One hundred twenty-five pediatric emergency department patients were studied prospectively to determine whether any findings on the physical examination were predictive of abnormalities seen on chest radiograph. We attempted to find possible correlations between such clinical examination findings, recorded prior to radiographic examination, and three subgroups of radiographic findings: pneumonia, any major radiographic abnormality, and any radiographic abnormality whatsoever. The best screen for pneumonia was presence of fever (temperature greater than two standard deviations above age-related norms), with a sensitivity of 94% and a negative predictive value of 97%. The sign with highest positive and negative predictive value for the presence of any radiographic abnormalities was tachypnea. A subgroup with either normal breath sounds, or findings limited to wheezing, prolonged expiration, cough and/or rhonchi on chest examination proved to be at low risk for any major chest radiographic abnormality. Patients with other chest examination findings comprised a high-risk group with a 34% risk of a major radiographic abnormality, as compared to a 7% incidence in the low-risk group. Thus, absence of fever suggests absence of pneumonia, while chest examination findings other than wheezing, cough, prolonged expiration, or rhonchi significantly increase the likelihood of pneumonia in this population. Physical examination findings can help the clinician determine the need for chest radiography in the pediatric emergency patient.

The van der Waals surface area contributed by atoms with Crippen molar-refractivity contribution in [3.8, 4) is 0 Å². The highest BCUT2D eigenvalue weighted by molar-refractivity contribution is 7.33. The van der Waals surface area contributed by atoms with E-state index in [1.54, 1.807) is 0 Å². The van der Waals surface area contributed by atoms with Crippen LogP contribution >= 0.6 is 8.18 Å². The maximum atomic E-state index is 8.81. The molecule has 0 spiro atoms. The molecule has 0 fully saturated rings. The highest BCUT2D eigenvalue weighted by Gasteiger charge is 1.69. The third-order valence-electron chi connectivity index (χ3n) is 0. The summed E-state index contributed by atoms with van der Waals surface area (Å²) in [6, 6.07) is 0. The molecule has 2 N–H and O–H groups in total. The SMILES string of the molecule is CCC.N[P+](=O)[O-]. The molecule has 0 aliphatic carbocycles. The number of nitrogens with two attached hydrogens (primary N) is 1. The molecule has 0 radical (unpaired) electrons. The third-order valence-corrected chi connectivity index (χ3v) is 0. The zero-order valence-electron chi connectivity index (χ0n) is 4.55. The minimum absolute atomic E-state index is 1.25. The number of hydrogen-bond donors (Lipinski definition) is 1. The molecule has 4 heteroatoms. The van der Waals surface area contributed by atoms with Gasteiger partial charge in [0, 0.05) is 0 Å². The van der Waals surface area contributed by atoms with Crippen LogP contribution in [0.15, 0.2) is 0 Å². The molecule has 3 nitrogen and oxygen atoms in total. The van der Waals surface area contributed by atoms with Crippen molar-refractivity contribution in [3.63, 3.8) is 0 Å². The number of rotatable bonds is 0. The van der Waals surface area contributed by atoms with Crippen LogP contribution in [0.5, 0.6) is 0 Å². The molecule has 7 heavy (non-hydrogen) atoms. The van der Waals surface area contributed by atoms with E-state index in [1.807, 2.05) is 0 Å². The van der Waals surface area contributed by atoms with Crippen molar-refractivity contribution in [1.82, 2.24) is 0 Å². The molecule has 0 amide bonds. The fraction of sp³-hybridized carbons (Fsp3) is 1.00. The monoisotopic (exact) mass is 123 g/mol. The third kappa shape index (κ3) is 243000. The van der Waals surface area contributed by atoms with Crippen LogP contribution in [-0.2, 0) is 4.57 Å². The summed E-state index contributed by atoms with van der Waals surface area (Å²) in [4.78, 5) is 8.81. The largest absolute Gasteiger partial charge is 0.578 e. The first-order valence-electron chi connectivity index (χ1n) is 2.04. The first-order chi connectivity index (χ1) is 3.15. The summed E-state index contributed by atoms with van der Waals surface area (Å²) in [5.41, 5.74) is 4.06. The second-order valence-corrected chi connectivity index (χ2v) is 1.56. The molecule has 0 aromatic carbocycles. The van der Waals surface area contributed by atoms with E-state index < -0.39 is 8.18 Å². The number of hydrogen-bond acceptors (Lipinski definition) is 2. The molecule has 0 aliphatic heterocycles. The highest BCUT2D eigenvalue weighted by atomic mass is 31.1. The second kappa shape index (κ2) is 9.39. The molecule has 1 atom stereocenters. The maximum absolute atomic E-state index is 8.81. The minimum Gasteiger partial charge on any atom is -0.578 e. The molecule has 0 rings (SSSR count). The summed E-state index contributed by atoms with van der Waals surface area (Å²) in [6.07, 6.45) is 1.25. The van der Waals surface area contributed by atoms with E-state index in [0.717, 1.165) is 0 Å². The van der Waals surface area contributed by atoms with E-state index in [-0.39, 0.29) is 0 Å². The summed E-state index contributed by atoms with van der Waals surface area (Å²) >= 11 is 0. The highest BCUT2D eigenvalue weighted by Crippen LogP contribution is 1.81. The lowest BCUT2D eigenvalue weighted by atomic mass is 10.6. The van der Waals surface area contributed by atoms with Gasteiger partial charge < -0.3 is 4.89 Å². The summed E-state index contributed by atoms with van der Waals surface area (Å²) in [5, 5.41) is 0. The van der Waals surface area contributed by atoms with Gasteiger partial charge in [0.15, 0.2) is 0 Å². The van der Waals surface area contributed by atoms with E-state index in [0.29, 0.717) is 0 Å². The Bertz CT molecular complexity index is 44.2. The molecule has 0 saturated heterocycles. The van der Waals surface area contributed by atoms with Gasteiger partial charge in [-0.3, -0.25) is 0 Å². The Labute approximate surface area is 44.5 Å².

- and pulmonary signs
- chest radiograph